She draws an intimate portrait of a strong, independent woman who, over the course of a lifetime, has harbored a deep and painful secret.
Porter's use of religious symbolism can be seen in the vision Granny has of Hapsy holding her infant son.
Early in the story, Porter uses images of floating to convey Granny's state of mind as she wavers in and out of consciousness.
Granny's "bones felt loose, and floated around in her skin".
After getting over a long fever some twenty years earlier, Gran ny had once and for allgotten over the idea of dieing.
Although trying to appear strong during her struggle with deathand commenting she couldn't be worried now, she had ongoing illusions of her dead daughter Hapsy and Hapsy's baby.
Webster's dictionary described the word 'jilt' as the act of breaking with a lover who does notwant to end the relation ship in a callously light-headed way.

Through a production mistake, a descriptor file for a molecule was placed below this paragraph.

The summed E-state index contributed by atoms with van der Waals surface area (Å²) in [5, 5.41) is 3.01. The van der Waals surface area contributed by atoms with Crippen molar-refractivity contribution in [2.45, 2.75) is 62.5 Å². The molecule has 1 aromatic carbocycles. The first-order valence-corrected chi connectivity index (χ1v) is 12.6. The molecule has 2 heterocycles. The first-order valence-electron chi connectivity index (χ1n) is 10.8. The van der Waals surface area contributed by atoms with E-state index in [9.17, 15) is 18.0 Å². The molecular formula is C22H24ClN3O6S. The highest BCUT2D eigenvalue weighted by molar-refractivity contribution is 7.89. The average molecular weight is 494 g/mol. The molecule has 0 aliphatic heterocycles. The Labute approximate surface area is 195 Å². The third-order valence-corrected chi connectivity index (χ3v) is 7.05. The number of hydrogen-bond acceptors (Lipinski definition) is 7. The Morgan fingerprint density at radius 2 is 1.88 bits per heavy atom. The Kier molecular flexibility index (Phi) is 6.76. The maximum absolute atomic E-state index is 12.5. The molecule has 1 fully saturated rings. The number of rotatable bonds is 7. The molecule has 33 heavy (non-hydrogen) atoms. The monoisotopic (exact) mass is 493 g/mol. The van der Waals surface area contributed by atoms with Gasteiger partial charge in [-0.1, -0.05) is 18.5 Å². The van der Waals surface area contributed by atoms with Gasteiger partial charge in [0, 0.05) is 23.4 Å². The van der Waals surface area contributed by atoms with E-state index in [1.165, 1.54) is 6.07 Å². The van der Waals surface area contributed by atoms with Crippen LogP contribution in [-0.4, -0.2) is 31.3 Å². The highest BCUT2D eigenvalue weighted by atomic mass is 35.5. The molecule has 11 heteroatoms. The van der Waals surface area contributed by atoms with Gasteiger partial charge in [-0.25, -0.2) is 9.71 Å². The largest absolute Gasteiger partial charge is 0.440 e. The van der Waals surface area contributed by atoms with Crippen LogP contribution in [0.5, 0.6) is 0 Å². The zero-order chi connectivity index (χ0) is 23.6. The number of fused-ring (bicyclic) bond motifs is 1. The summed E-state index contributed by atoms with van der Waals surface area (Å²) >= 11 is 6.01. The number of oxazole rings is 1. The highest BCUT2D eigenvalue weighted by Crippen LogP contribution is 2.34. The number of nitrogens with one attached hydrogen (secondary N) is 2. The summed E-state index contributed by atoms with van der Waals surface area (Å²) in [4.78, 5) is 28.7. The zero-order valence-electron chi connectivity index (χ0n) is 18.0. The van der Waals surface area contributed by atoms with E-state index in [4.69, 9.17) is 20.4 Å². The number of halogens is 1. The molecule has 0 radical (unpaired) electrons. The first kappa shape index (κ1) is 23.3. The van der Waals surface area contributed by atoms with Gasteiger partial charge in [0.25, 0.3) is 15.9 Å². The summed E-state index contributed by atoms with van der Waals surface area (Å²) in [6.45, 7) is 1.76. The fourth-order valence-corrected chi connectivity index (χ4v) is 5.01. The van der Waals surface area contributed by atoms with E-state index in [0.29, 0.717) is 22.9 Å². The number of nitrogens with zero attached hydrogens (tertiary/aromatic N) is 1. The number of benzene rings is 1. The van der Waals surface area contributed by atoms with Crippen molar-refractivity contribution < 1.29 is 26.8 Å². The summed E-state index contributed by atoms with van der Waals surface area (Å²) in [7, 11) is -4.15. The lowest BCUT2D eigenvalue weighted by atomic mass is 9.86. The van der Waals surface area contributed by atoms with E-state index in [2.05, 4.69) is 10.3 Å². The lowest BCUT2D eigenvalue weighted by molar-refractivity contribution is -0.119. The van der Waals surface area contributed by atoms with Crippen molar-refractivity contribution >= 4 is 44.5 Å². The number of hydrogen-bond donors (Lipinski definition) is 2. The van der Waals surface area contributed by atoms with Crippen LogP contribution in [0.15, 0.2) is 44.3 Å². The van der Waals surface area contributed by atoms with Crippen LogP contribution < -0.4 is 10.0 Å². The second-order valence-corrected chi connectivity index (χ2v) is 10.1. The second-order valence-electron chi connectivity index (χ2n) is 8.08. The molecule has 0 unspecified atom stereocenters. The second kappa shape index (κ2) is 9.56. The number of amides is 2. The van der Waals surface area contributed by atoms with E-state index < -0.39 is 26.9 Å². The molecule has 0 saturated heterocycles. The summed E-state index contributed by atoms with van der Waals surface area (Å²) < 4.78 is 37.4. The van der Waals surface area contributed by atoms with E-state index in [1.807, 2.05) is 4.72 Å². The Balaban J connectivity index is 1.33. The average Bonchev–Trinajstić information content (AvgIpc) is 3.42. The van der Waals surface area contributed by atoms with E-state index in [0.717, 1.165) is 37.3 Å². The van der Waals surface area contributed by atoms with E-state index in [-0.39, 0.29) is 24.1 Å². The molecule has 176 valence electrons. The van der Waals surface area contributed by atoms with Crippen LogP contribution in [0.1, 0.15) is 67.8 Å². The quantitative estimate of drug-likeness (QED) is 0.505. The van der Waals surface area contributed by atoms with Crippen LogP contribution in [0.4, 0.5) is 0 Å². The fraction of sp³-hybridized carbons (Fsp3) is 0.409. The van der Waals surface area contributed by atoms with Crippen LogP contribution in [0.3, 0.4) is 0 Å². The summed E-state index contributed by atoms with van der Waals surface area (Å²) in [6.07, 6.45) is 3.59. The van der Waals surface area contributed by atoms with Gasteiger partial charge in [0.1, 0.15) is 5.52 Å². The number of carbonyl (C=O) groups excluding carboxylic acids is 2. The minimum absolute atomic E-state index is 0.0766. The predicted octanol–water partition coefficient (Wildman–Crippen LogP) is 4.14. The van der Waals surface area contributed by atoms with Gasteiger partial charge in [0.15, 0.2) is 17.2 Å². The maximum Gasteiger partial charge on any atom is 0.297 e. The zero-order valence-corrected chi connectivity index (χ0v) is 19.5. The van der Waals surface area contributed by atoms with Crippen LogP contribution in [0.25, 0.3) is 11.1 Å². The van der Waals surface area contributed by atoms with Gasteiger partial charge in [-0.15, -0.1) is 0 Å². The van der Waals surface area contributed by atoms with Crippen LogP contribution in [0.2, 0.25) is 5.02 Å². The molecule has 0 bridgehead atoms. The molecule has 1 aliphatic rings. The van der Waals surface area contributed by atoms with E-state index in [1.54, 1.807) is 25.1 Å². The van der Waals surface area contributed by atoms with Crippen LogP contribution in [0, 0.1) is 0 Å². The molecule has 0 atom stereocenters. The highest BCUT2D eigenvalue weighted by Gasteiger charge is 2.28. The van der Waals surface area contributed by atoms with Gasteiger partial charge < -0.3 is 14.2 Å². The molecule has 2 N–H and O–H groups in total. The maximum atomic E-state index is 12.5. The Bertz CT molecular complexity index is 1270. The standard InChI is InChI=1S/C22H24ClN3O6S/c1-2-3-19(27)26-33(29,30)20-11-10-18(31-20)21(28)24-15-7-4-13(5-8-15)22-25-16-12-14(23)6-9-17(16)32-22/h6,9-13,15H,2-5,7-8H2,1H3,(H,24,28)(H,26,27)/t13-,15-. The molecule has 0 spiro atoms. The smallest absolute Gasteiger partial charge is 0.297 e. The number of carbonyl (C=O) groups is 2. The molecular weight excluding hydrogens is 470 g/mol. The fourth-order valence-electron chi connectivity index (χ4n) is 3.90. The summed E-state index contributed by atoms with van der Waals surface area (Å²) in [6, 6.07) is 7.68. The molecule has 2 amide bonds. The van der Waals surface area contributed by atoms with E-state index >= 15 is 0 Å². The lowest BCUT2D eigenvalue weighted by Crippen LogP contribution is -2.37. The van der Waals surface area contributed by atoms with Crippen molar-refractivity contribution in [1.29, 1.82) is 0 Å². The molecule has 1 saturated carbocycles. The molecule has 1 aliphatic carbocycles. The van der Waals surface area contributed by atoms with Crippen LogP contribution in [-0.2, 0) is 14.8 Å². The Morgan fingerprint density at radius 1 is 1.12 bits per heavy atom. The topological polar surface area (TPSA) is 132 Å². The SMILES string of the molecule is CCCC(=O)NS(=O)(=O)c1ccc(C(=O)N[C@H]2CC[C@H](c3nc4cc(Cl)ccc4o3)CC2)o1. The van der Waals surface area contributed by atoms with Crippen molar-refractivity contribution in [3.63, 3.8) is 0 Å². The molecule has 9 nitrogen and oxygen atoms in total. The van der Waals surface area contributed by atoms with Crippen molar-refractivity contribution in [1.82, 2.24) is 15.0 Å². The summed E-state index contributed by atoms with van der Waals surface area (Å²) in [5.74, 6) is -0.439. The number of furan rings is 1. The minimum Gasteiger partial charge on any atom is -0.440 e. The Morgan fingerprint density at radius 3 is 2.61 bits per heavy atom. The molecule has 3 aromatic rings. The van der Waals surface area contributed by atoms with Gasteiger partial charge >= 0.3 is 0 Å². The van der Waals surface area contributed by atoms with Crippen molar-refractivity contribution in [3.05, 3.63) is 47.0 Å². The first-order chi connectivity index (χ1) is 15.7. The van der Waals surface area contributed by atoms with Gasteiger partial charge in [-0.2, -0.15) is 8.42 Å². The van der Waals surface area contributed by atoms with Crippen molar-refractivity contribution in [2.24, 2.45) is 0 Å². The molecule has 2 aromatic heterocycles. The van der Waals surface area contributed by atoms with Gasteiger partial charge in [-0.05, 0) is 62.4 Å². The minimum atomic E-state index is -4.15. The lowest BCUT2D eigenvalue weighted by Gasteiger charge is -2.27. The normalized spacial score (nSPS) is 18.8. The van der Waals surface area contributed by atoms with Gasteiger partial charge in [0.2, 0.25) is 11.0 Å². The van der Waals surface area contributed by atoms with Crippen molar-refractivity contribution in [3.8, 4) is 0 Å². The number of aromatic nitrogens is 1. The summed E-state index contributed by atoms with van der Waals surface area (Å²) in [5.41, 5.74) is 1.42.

Jilting took ona double meaning in'The Jilting of Granny Weatherall' by Katherine Anne Porter with Granny's strength andweaknesses revealed by her reactions to her being left at the altar and her slow death sixtyyears later.
Her father lived to be 102, so she might just last to "plague Cornelia a little". Granny has weathered sickness, the death of a husband, the death of a baby, hard farm labor, tending to sick neighbors, yet she has kept everything together.
Granny reflects on the old days when her children were still young and there was still work to be done. She muses that he will not recognize her, since he will be expecting a "young woman with the peaked Spanishish comb in her hair and the painted fan". She has "spread out the plan of life and tucked in the edges neat and orderly".